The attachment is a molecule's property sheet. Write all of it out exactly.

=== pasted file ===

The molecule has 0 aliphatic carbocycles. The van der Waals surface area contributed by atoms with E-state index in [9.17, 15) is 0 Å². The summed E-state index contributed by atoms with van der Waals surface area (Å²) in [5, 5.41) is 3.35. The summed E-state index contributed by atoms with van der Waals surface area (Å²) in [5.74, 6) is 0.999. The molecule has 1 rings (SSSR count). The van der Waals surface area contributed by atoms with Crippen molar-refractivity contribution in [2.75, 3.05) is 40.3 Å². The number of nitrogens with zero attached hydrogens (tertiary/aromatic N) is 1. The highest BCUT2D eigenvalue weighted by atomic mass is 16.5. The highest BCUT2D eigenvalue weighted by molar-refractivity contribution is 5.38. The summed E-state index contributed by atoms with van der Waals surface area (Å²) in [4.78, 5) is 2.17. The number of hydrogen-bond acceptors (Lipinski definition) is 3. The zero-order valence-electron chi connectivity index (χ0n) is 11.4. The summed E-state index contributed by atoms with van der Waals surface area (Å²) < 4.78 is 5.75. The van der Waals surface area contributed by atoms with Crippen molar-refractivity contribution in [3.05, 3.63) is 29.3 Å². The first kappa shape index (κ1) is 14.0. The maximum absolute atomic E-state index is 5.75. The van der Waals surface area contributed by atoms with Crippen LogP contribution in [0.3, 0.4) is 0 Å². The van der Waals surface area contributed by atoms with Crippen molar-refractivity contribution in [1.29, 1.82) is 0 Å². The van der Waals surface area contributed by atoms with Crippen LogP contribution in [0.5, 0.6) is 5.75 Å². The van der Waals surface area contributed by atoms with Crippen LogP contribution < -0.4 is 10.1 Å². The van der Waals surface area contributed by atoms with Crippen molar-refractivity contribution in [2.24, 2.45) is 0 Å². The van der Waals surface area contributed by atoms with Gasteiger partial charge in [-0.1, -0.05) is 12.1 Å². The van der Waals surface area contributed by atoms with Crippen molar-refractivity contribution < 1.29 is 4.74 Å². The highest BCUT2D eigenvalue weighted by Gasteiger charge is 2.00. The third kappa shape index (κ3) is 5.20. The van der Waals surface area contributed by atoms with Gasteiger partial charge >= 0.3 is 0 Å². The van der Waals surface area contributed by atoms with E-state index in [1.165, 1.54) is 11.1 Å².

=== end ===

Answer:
The molecule has 0 aliphatic carbocycles. The van der Waals surface area contributed by atoms with E-state index in [9.17, 15) is 0 Å². The summed E-state index contributed by atoms with van der Waals surface area (Å²) in [5, 5.41) is 3.35. The summed E-state index contributed by atoms with van der Waals surface area (Å²) in [5.74, 6) is 0.999. The molecule has 1 rings (SSSR count). The van der Waals surface area contributed by atoms with Crippen molar-refractivity contribution in [2.75, 3.05) is 40.3 Å². The number of nitrogens with zero attached hydrogens (tertiary/aromatic N) is 1. The highest BCUT2D eigenvalue weighted by atomic mass is 16.5. The highest BCUT2D eigenvalue weighted by molar-refractivity contribution is 5.38. The summed E-state index contributed by atoms with van der Waals surface area (Å²) in [4.78, 5) is 2.17. The number of hydrogen-bond acceptors (Lipinski definition) is 3. The zero-order valence-electron chi connectivity index (χ0n) is 11.4. The summed E-state index contributed by atoms with van der Waals surface area (Å²) < 4.78 is 5.75. The van der Waals surface area contributed by atoms with Crippen molar-refractivity contribution in [3.05, 3.63) is 29.3 Å². The first kappa shape index (κ1) is 14.0. The maximum absolute atomic E-state index is 5.75. The van der Waals surface area contributed by atoms with Crippen LogP contribution in [0.3, 0.4) is 0 Å². The van der Waals surface area contributed by atoms with Crippen molar-refractivity contribution in [1.29, 1.82) is 0 Å². The van der Waals surface area contributed by atoms with Crippen LogP contribution in [0.5, 0.6) is 5.75 Å². The van der Waals surface area contributed by atoms with Crippen LogP contribution < -0.4 is 10.1 Å². The van der Waals surface area contributed by atoms with Crippen molar-refractivity contribution in [2.24, 2.45) is 0 Å². The van der Waals surface area contributed by atoms with Gasteiger partial charge in [-0.1, -0.05) is 12.1 Å². The van der Waals surface area contributed by atoms with Crippen molar-refractivity contribution < 1.29 is 4.74 Å². The highest BCUT2D eigenvalue weighted by Gasteiger charge is 2.00. The third kappa shape index (κ3) is 5.20. The van der Waals surface area contributed by atoms with Gasteiger partial charge >= 0.3 is 0 Å². The van der Waals surface area contributed by atoms with E-state index in [1.165, 1.54) is 11.1 Å².